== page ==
FUNKAGENDA'S two-hour set at Bijou on Friday night surprised many, disappointed some, and sure fooled me. True, that given how rapidly and often his sound has evolved these past five years, there was no telling what he would play this time. Last year at Gypsy Bar he played an entire set of fast, synth-y "progressive" house, which was itself a big shift from the bluesy, down-tempo house music that first made the UK's Adam Walder famous as Funkagenda. His top-ten downloads at Beatport still feature mostly "progressive" tracks, though of a more complicated, abrasive texture than his Gypsy Bar work; doubtless he plays such sweet-sounding music ("Xpander," "Drift," "Really Want To See You") somewhere. Yet that same Top Ten also includes "Shogun," his house music signature track (shared with Mark Knight), and two dubstep numbers, no less. Thus at Bijou he had liberty to play almost any danceable genre.
He played something else entirely. After some introductory minutes of reverb and that sandpaper beat that much of Funkagenda's top-ten flaunts, he dropped Swedish House Mafia's "Save the World," a track much overplayed but on Friday night imperative, given the horrific events of the day at Newtown, Connecticut. He played "Save the World" as is and then for the entire rest of his set played variations on its rhythm, beat, melody, voice, and arrangement -- variations and extensions, improvisations. He twisted every component of "Save the World" this way and that, punched it louder, gave it a full haircut of abrasion, let its melody trickle through the speakers. It was the sonic equivalent of mourners rending their clothes, shredding them, bewailing.
Using an Ableton PC program (which DJs tell me is the best attuned to complex presentation), Funkagenda returned again and again to "Save the World" after each distortion trip, as if for reassurance or to recharge his energies. Heard amidst the variations were a few of his harshest top tracks, especially "Deck 9," "Drift," and his top download, "Shinjuku," whose buzzfeed riff he sharpened out -- a beast's beat. Into this maw dropped Christmas carol noises, scratchy riffs, and various orchestral maneuvers. The beast was well and fiercely fed.
Much of the set wasn't danceable at all. People stood still watching. The club never did fill up, and by set's end the floor had more spilled drinks on it than people. One knowledgeable observer suggested to me that Funkagenda "had misread the room." That is not how this writer saw it. His set was a personal musical statement by a DJ who could easily have "read the room" in a city he had played only a year before. Why do we grant musicians of what we know as jazz -- a James Carter on saxophone, for example; a Brian Blade on drums, a Christian McBride on bass -- the artistic respect to make personal statements in their music yet not grant it to Funkagenda the DJ ? After all, jazz was dance music almost entirely until it became head music. Evidently the jazz audience understands its instrumentation habitually enough, and the music's conventions, to tolerate and even insist upon personal musical statements. Just as evidently, the audience for today's dance music -- DJ jazz played on mix-boards, CD players, and programs -- as yet remains too committed to the powerful physicality of the music to adventure its deeper aspirations. This writer, though, found Funkagenda's triumph of sadness -- the violence done to form trumped by the most beloved lullaby in today's EDM -- a strong affirmation. And an example to other DJ masters as DJ music moves beyond beat poetry.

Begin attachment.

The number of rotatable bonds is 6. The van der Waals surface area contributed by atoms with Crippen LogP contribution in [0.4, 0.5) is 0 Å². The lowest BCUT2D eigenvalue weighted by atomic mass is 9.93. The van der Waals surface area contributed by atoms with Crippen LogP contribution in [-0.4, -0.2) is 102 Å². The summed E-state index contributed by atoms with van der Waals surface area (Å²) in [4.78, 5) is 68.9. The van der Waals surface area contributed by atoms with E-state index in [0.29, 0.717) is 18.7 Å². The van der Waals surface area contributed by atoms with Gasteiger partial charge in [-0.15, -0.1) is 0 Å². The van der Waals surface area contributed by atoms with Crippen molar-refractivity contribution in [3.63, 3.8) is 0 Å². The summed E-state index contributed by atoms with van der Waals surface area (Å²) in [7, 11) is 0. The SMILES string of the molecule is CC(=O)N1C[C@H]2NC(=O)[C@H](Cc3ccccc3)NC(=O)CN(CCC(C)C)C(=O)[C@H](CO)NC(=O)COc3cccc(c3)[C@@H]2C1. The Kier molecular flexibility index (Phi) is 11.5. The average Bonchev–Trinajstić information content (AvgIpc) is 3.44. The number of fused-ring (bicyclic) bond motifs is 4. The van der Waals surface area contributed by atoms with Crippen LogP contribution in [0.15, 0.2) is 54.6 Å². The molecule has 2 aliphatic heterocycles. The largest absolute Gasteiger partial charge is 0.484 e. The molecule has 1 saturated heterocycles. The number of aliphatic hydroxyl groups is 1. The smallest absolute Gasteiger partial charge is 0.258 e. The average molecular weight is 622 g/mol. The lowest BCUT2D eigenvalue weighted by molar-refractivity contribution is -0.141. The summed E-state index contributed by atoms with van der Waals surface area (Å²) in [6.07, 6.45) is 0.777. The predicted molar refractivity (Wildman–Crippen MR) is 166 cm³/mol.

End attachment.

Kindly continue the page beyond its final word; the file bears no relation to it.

Opening for Funkagenda was Jeff LeClair, Providence's strongest techno DJ and maybe in all New England. LeClair plays the cleanest techno sets this writer has heard locally; his chops never slack, and they didn't weaken at Bijou as he laid down a preface of beast beats, sandpaper riffs, and grumpy big rhythms. The joy in LeClair's set made Funkagenda's long elegy of sorrow feel even more to the point of mournful exorcism.